2024-02 BUFFER POOL You too!

Hi all! This month, I would like to share some things that I have recently learned about Db2 for z/OS buffer pool management and tuning as there was some chatter on Listserv about the sizing of buffer pools.

It all started with some Freeware…

Well actually my freeware! SEG created a BPOOL check freeware program to do a quick analysis of your local and group buffer pools. This freeware you can download here is based upon the rules of our new SQL WorkloadExpert (WLX) Buffer pool Use Case where WLX checks and recommends changes to your buffer pools as well as generating the ALTERs you need.

Readers responded

What we saw, after looking at the responses, was *all* sites have buffer pool problems and are not even aware of them!

Bigger is Better!

Well, actually, no … Dan Luksetich and John Campbell had a conversation a few years ago about the topic of “When is too big too bad?” The basic rub of the matter was this:

“LRU chains (queues, whatever you want to call them) are initially allocated at 4,000 pages. For small pools, the chains are allocated as needed, up to 255 chains. Then once you are over 1,020,000 pages, the chains grow in size. At about 800GB to 1TB the user starts to see CPU go up as management of the longer chains becomes excessive. … In addition, if you have a very large pool, you’ll want to set VDWQT and DWQT very low. I have VDWQT at 0,128 for some large pools and others at 1%.”

One Big Pool Or …

So, if you had decided to get monolithic on your BP definitions, it might well be time to do a quick rethink and spread the load across multiple largish (up to 800 GB) buffer pools.

Do Not Forget the DWQTs!

We should not be forgetting to take care of DWQT and its vertical assistant, the VDWQT, with its two values – Just percentage of the buffer pool or, after a comma, an absolute number of pages going up to 9999. These two values are specifically designed for large buffer pools where 1% just doesn’t hack it as a trigger for deferred write. Imagine our example buffer pool before with 1,020,000 pages – 1% is still a huge 10,200 pages!

Why Do We Have Buffer Pools?

Remember, the point of buffer pools is to stop I/O and so trickling these updates out instead of hammering them out is definitely a good way forward!

Seeing is Believing!

Do a few -DISPLAY BUFFERPOOL(xxx) DETAIL(*) commands (obviously replacing xxx with your buffer pool of choice) and check out the counters in the DSNB421I message. If you also compute how long the buffer pool has been active, or you do two commands separated by a known amount of time ,you can then simply calculate /sec values.  If you are getting more than 1 DWT HIT per second then it is time to act. Same is true for VERTICAL DWT HIT but you can afford to get more of these than the DWT HIT ones!

Groups are Good?

You always get a good feeling traveling in a group, and theoretically, it should be the same with GROUP BUFFERPOOLS, as these beasts control the buffer pool usage between members in a data-sharing system. Normally, they are set up and then simply forgotten about! After all, if all is working who cares?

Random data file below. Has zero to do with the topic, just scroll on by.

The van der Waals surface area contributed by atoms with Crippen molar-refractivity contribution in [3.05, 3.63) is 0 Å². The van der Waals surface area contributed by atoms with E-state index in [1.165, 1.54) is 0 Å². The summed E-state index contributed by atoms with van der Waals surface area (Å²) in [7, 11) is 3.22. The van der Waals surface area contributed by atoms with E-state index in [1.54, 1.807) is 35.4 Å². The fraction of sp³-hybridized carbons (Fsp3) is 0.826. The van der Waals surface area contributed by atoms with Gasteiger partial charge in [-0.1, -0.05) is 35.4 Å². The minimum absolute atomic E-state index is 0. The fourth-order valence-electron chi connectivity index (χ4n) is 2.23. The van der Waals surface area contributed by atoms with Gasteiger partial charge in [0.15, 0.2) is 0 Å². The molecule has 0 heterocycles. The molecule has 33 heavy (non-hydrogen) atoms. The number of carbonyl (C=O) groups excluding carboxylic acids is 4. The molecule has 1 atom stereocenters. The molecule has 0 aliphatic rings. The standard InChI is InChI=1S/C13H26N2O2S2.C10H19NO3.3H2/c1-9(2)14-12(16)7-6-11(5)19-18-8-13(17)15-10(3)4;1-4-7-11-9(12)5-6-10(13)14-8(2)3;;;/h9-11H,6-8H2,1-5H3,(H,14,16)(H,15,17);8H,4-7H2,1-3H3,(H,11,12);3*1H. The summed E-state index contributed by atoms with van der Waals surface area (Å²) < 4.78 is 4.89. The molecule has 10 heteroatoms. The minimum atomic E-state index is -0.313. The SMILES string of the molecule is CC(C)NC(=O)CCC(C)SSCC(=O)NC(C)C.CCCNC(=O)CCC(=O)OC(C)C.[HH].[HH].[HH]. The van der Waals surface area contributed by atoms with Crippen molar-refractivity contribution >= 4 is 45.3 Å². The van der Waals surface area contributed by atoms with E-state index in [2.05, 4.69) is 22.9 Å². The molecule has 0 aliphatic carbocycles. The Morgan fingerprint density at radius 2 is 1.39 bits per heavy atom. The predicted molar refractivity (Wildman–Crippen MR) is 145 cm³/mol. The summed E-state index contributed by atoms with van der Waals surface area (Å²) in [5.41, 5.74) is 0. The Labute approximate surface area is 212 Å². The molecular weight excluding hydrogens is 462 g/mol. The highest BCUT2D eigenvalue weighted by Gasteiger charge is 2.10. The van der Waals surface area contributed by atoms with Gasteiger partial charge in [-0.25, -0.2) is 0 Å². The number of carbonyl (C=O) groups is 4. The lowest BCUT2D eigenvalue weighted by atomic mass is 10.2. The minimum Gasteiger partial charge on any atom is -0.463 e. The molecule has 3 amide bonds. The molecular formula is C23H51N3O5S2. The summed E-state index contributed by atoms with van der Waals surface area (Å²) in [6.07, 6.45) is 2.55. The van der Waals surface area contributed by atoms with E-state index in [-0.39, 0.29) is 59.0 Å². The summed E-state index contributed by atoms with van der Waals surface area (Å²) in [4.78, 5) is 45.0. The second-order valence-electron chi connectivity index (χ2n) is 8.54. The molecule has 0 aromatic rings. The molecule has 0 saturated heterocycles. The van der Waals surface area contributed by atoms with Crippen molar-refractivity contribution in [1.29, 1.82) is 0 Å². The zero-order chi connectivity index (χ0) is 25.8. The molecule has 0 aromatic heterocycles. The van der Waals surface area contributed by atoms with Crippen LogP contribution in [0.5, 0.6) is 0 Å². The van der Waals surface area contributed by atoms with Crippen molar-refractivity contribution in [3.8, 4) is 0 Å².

How Does it Look?

Here’s the output of a post processed by me in Excel, -DIS GROUPBUFFERPOOL(*) TYPE(GCONN) GDETAIL(*) MDETAIL(*) command:

Not good!

We all know that the Read Hit Ratio % can basically be ignored at the group level so that’s ok.

But glance down at GBP16K3 – Storage problems, massive reclaims and cross invalidations aplenty. This group buffer pool *must* be examined under the microscope!

The Db2 Guru Says

John Campbell commented:

“It is possible that the reference to updated data across members is very low. But if the miss ratio is elevated across most of the GBPs this not a likely explanation. If check that there no directory entry reclaims causing XIs. These should be tuned away first ie increase INITSIZE and RATIO. Then go after tuning to reduce XI misses by increasing INITSIZE. In both cases rebuild of respective GBP will be required.”

Just the Facts Ma’am

In this case, the first thing is to ratify the RATIO and INITSIZE.

  • Size of all local BPs for BP16K3 is 40,000 pages
  • Current directory to data ratio is 10
  • Allocated size is 65536, so 64 MB
  • Number of directory entries is 30,771
  • Number of data pages is 3,076

From this you can derive* that the starting size (INITSIZE) of GB16K3 should be increased to at least 89 MB, which then gives 44,445 Directory entries and 4,445 data pages.

Monitor Monitor Monitor

Once this change has been implemented the GBPs must be monitored to see if RATIO could/should be changed. Then check out that the Writes failed, Reclaims for directory and especially the Cross-Invalidation counters all go down!

A Little Tweak Can Work Wonders!

Buffer pool tuning is not new and will never go away, but you can get very good system-wide improvements with a few well aimed tweaks!


Roy Boxwell

* When I say “derive” what I meant is:

Add up all the Local BPs VPSIZE for each member -> A (directory entries)

Divide this number by the RATIO and round up -> B (data entries required for above directories)

Divide this number by the RATIO and round up -> C (directory entries)

Divide this number by the RATIO and round up -> D (data entries required for above directories)

Iterate until the value is less than RATIO and then use the value -> 1

Add *all* of the numbers A, B, C, D, E … to get total number of directory entries NNNNN

Multiply NNNNN by 430 (size of a directory entry) and then divide by 1048576 rounding up, to get the size of the Directory Entries OOOOO in MB

Divide NNNNN by the RATIO rounding up, to get the total number of Data Entries required, then multiply this by the Bufferpool size in K (4, 8, 16 or 32) and divide by 1024 rounding up to get the size of the Data Entries MMMMM in MB

Add MMMMM and OOOOO to get the recommended GBP starting size in MB.

Compare with DSNB758I ALLOCATED SIZE KB / 1024

Easy going, huh? 🙂